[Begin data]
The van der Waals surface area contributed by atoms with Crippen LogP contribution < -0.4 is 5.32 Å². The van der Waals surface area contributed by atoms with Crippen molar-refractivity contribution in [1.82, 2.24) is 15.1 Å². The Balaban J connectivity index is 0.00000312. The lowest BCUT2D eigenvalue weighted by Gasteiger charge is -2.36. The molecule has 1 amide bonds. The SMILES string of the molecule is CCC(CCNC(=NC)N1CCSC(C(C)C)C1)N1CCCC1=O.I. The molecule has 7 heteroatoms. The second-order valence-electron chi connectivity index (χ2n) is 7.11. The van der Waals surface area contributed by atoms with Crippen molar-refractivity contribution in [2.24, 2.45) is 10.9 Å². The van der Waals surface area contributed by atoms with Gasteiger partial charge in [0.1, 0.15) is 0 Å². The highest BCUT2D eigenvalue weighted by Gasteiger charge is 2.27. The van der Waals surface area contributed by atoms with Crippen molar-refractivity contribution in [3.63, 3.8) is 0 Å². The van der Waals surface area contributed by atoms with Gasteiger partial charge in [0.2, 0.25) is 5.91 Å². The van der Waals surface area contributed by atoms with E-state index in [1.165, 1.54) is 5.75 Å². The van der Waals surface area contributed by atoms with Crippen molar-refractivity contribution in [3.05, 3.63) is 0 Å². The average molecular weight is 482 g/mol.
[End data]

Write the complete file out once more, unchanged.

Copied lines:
The van der Waals surface area contributed by atoms with Crippen LogP contribution < -0.4 is 5.32 Å². The van der Waals surface area contributed by atoms with Crippen molar-refractivity contribution in [1.82, 2.24) is 15.1 Å². The Balaban J connectivity index is 0.00000312. The lowest BCUT2D eigenvalue weighted by Gasteiger charge is -2.36. The molecule has 1 amide bonds. The SMILES string of the molecule is CCC(CCNC(=NC)N1CCSC(C(C)C)C1)N1CCCC1=O.I. The molecule has 7 heteroatoms. The second-order valence-electron chi connectivity index (χ2n) is 7.11. The van der Waals surface area contributed by atoms with Crippen molar-refractivity contribution in [2.24, 2.45) is 10.9 Å². The van der Waals surface area contributed by atoms with Gasteiger partial charge in [0.1, 0.15) is 0 Å². The highest BCUT2D eigenvalue weighted by Gasteiger charge is 2.27. The van der Waals surface area contributed by atoms with Crippen molar-refractivity contribution in [3.63, 3.8) is 0 Å². The van der Waals surface area contributed by atoms with Gasteiger partial charge in [0.2, 0.25) is 5.91 Å². The van der Waals surface area contributed by atoms with E-state index in [1.165, 1.54) is 5.75 Å². The van der Waals surface area contributed by atoms with Crippen molar-refractivity contribution in [3.05, 3.63) is 0 Å². The average molecular weight is 482 g/mol.